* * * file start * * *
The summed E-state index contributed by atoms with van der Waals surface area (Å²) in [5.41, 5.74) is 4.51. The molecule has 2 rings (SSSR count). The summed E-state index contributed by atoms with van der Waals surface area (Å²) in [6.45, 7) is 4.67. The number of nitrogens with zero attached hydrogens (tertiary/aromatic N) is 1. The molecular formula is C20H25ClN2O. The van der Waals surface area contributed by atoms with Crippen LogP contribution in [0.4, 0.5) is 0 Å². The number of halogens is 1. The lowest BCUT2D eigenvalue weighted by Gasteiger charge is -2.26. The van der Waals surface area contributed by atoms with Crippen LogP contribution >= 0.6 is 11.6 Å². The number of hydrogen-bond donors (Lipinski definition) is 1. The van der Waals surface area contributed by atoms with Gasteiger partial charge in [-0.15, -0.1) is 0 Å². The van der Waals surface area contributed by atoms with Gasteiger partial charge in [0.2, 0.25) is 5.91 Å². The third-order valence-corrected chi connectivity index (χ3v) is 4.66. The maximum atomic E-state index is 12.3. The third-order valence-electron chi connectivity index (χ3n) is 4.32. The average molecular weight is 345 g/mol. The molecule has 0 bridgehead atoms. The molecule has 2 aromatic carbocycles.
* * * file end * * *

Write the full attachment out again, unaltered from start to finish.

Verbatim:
The summed E-state index contributed by atoms with van der Waals surface area (Å²) in [5.41, 5.74) is 4.51. The molecule has 2 rings (SSSR count). The summed E-state index contributed by atoms with van der Waals surface area (Å²) in [6.45, 7) is 4.67. The number of nitrogens with zero attached hydrogens (tertiary/aromatic N) is 1. The molecular formula is C20H25ClN2O. The van der Waals surface area contributed by atoms with Crippen LogP contribution in [0.4, 0.5) is 0 Å². The number of halogens is 1. The lowest BCUT2D eigenvalue weighted by Gasteiger charge is -2.26. The van der Waals surface area contributed by atoms with Crippen LogP contribution >= 0.6 is 11.6 Å². The number of hydrogen-bond donors (Lipinski definition) is 1. The van der Waals surface area contributed by atoms with Gasteiger partial charge in [-0.15, -0.1) is 0 Å². The van der Waals surface area contributed by atoms with Gasteiger partial charge in [0.2, 0.25) is 5.91 Å². The third-order valence-corrected chi connectivity index (χ3v) is 4.66. The maximum atomic E-state index is 12.3. The third-order valence-electron chi connectivity index (χ3n) is 4.32. The average molecular weight is 345 g/mol. The molecule has 0 bridgehead atoms. The molecule has 2 aromatic carbocycles.